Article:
This, my friends, is the heart of the matter. To see the beauty without seeing the brokenness is blindness. This world we live in is filled to the brim with beauty: giant Sequoias, snow topped mountains, spring green leaves. It is also filled with earthquakes, hurricanes, and tornadoes. And there is beauty beyond the inanimate world, the beauty of human beings. Each of us is so breathtakingly beautiful. Shy smiles in toddlers as they color a picture and hand it to you. Unselfish sharing of handfuls of food. A hug at just the right time. Parents who give up everything to provide for their children. Strangers who lay down their lives that others might live. The light in the eyes of those who feel welcomed.

Those same human beings harbor brokenness as well. The same shy toddler grabs a toy from her younger sibling. A rich man overindulges while millions starve. Affection is withheld out of anger. Parents give food right alongside words of shaming. Strangers label one another and spew words of hatred toward those who are different–sometimes the same stranger who that morning has donated a check to their favorite charity. And over and over again we welcome friends while overlooking strangers.

I see the light. I see it every single day. Sadly, I also see the darkness. More often than I want, I am a carrier of that darkness. This is why I need grace, places of grace, and people of grace. I have been to places where Hugo describes:

The indescribable something from which grace springs is there…

They are the places where I meet with the Creator and where His Spirit breathes new life into me. I have also met people from whom grace springs, usually unexpectedly. Another translation of these words says, “exhales grace.” We are here, all of us broken people, and we live alongside one another much like the rows of trees and the bunches of flowers. The darkness becomes light when we find ways to love one another. Because of our darkness, that loving usually requires grace. It may begin in weeping, but we do not have to stay there. Let’s not waste the weeping. Let’s let it be the water for new life. Let’s inhale the beauty, the grace, and choose love. For once again, the words of Victor Hugo speak:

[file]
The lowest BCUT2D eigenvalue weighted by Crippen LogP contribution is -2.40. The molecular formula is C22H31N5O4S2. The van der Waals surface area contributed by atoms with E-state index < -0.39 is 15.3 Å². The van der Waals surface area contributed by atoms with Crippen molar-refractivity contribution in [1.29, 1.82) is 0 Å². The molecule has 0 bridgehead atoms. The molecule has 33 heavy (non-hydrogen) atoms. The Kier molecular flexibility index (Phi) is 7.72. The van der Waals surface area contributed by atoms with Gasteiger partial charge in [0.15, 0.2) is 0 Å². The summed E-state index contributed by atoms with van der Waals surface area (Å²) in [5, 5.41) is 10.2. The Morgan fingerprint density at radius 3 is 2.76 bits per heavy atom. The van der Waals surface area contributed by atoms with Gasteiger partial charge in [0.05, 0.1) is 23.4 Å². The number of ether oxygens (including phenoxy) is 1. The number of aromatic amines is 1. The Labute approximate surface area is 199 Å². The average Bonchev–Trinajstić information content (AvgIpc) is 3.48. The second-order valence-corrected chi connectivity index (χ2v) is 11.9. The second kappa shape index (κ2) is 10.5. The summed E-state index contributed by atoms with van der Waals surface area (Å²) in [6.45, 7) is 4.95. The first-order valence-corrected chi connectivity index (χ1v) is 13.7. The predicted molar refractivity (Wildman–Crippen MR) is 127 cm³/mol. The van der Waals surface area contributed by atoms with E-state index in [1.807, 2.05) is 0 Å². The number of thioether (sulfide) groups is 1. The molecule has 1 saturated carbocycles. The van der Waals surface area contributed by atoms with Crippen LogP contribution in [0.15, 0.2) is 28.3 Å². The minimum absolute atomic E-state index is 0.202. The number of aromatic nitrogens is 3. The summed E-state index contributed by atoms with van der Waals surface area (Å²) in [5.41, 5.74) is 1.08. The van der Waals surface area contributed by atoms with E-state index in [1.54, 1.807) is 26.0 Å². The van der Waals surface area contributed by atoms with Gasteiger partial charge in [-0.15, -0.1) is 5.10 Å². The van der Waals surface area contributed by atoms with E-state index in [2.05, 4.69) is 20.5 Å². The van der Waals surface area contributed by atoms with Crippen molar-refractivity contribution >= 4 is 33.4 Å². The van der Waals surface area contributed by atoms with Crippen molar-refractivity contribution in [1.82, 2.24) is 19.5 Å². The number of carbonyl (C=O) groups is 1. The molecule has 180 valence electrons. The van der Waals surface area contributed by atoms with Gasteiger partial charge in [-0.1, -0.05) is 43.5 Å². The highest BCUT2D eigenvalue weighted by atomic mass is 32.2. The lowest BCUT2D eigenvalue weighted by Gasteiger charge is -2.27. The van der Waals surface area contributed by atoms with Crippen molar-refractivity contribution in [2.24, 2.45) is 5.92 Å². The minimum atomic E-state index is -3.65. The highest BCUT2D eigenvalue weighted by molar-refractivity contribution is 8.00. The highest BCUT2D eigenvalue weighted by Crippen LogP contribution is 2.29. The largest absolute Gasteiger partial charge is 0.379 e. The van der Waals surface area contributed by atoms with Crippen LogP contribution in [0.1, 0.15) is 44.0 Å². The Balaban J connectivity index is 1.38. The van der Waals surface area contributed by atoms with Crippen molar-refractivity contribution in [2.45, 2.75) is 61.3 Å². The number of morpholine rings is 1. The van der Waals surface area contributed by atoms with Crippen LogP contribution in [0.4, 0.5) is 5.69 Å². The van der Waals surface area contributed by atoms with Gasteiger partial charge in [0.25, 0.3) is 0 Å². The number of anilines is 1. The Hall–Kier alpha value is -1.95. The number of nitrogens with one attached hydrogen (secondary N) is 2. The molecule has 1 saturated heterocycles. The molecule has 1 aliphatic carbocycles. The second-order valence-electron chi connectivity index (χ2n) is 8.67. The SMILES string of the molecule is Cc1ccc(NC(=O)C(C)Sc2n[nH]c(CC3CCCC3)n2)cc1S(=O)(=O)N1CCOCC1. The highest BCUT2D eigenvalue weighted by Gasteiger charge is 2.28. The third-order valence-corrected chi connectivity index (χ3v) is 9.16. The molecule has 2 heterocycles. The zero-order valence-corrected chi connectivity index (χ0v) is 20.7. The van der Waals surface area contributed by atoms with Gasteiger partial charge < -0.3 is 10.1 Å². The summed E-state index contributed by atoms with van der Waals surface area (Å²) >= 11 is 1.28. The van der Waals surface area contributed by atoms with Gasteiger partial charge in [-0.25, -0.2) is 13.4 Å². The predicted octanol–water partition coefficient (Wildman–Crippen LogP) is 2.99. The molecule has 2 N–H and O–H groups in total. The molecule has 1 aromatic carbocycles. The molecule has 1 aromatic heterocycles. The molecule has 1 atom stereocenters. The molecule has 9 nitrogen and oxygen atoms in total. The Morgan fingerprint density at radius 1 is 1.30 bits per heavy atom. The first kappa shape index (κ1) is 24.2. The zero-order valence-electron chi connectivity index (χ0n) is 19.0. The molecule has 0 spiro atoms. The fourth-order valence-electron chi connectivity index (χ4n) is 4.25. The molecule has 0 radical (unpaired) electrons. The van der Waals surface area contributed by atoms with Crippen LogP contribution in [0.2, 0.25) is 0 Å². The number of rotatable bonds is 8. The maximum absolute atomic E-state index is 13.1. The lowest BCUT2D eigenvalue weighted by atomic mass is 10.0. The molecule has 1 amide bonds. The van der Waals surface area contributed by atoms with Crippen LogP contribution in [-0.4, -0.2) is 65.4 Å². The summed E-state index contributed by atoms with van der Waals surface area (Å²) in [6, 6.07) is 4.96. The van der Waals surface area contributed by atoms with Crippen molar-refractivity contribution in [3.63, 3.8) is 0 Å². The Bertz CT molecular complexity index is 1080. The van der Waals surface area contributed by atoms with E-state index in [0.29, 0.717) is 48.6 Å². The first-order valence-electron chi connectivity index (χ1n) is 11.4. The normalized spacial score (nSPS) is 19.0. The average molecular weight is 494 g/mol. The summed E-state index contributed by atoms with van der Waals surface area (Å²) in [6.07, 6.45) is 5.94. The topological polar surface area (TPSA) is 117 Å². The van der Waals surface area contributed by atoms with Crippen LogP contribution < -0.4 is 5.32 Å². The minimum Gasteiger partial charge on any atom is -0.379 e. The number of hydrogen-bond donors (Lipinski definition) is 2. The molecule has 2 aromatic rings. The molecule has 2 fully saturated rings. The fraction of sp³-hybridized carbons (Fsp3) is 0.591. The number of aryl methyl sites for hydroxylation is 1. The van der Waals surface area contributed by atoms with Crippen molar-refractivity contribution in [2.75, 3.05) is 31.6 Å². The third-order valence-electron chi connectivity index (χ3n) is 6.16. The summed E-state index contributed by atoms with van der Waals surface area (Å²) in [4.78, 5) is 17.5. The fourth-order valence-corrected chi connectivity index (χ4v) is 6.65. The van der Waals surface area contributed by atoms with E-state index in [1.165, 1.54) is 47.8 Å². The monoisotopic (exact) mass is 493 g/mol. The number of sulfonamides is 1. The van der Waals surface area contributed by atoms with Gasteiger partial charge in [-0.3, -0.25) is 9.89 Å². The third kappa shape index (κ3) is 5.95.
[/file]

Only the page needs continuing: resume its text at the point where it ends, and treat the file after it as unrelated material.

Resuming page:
So, love each other. If people did not love one another, I really don’t see what use there would be in having any spring.

All the beauty is tied together. Love and life. Inhaling and exhaling. Weeping and rejoicing. Drawing apart and pulling close. Let’s drink in the sunshine letting it build patience and use that patience to be love to one another.

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Exhale Grace

Back in my young teen years, one of my younger sisters received a Strawberry Shortcake doll as a gift. This baby doll’s claim to fame was that she blew a kiss. The perfumed smell of that kiss matched the doll’s name: Apricot. Something about that Apricot doll’s blown kisses were just right for me. I was clearly too old for playing dolls, but whenever I saw it lying around I’d quick give her belly a poke and breathe in the sweet aroma. Years after we had all grown beyond playing with dolls, I recall finding Apricot in the dark, sometimes musty basement. I would make a beeline to her pressing the tummy once again filling the air with apricot delight.

One of the requirements of life is breath. Without conscious thought, our bodies breathe in and out somewhere between 12 and 20 times per minute. Over the course of a day, that adds up to 17,000-30,000 breaths per day — or more!* That is while we are resting. Start moving and we breathe in and out at an even faster rate.